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RE: st: RE: RE: RE: RE: Combining multiple observations by an ID variable


From   Claude Beaty <cbeaty1@jhmi.edu>
To   "statalist@hsphsun2.harvard.edu" <statalist@hsphsun2.harvard.edu>
Subject   RE: st: RE: RE: RE: RE: Combining multiple observations by an ID variable
Date   Wed, 13 Jun 2012 17:27:36 +0000

Sarah,

I am attempting to investigate a clinical outcome based on patient parameters prior to an intervention and then subsequent to that intervention. I would like to incorporate and adjust for factors such as existing comorbidities and the prevalence/incidence of these factors is necessary for thorough analysis. One database has patient parameters prior to the intervention while the other has patient outcomes subsequent to the intervention (master). The master data set is in the long form by return visit ID, and does not include visit dates. The problem is that when looking at the data in the long form, individual patients are repeated multiple times depending on the number of visits post-intervention, which is not consistent. This will artificially affect both the prevalence and incidence of all comorbidities. Likewise, an outcome that may be noticed in the first post-intervention visit is subsequently re-noted in every other follow-up visit, artificially affecting this measure !
 as well. If I could look at the data in wide form, then each comorbidity and subsequent outcome would only be counted once, instead of multiple times. Incidentally, you may be asking why I made the database this way. It is in fact a database that was coded and given to me by a national organization and I had no input on its coding style.

I appreciate your examples regarding the potential difficulty in managing the data in wide format and I admit, I am not proficient with the -by-command. However, I am not interested in how many follow-up visits a patient had. I am merely concerned with whether or not a certain outcome was reached and by how many people. I think the purest way (that I know of) to assess this is to arrange the data so that each person is counted only once. However, if there are more efficient methods to accomplish these same goals in the current layout, I am more than happy to use them. With my current track record, I am skeptical that a wide reshaping is even possible in this data set.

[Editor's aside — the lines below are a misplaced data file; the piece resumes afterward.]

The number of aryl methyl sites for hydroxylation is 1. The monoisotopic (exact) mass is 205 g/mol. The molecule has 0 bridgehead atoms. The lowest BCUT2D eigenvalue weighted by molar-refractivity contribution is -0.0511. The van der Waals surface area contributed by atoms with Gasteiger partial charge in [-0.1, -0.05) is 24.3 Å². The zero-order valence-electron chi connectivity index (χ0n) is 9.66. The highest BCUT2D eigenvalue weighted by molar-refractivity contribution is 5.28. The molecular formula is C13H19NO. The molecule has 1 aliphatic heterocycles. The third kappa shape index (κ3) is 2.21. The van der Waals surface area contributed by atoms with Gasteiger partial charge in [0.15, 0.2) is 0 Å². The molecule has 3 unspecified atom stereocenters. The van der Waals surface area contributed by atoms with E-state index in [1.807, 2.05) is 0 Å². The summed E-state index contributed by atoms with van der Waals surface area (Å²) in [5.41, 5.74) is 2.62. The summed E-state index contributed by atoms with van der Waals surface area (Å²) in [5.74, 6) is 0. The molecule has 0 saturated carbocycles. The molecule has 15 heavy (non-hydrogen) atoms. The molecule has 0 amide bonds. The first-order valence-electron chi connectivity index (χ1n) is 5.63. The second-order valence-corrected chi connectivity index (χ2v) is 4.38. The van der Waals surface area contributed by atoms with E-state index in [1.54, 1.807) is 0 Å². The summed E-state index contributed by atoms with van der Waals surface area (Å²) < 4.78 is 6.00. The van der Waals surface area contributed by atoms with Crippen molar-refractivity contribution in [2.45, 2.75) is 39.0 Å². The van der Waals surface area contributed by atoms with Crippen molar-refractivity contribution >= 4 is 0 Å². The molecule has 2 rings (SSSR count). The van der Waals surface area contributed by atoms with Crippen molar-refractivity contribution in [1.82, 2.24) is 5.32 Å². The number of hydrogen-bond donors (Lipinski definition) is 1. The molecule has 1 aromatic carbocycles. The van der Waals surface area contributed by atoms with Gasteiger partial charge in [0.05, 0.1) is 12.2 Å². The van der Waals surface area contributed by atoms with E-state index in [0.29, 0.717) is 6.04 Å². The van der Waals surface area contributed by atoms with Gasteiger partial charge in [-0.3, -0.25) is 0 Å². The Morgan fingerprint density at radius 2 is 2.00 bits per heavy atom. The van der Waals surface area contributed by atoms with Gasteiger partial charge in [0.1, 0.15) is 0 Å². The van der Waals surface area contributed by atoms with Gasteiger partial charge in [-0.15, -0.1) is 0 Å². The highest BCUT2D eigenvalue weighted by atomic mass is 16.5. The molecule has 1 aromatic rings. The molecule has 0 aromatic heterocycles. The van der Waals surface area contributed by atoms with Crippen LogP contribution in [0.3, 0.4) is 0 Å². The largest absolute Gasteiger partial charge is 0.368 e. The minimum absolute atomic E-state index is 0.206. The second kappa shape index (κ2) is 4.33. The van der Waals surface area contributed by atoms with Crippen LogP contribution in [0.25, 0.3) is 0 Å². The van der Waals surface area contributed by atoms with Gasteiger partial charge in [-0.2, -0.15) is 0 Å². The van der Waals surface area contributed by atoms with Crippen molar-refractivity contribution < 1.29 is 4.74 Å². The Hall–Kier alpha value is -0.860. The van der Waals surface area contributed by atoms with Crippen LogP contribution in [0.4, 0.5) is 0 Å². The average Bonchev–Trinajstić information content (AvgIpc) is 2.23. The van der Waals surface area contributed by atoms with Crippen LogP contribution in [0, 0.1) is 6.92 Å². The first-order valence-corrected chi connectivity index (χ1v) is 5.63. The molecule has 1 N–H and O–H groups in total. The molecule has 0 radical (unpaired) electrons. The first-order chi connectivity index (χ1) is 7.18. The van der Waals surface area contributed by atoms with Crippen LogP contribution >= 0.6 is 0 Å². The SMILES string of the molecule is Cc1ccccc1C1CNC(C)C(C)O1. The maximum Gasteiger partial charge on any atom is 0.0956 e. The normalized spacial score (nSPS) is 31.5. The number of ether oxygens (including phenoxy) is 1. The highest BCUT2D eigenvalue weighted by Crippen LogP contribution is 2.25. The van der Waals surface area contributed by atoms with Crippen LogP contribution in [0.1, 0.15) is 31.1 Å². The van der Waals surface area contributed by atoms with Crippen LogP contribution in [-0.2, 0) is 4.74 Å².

Claude A. Beaty Jr., M.D.
Halsted Surgical Resident
Cardiac Surgery Research Fellow
The Johns Hopkins Hospital


-----Original Message-----
From: owner-statalist@hsphsun2.harvard.edu [mailto:owner-statalist@hsphsun2.harvard.edu] On Behalf Of Sarah Edgington
Sent: Wednesday, June 13, 2012 12:51 PM
To: statalist@hsphsun2.harvard.edu
Subject: RE: st: RE: RE: RE: RE: Combining multiple observations by an ID variable

Claude,
What is your actual motivation for wanting the data in wide form?  Your previous messages seem to suggest that you've been able to successfully do the merge of the two datasets without reshaping.  Is there any reason, then, to translate the data into wide form?  It seems to me like it's going to be much harder to work with wide data, particularly if your number of visits per person is not constant. 

When your data is in long form as it is now, doing calculations for individuals will require understanding how to use -by- effectively.  Once you get that logic, though, I think you'll find many calculations fairly straightforward.  However, if you make the data wide I predict that you'll find yourself often having to loop through variables for each follow-up visit and figure out how to deal with missing values in a way that's tedious and confusing.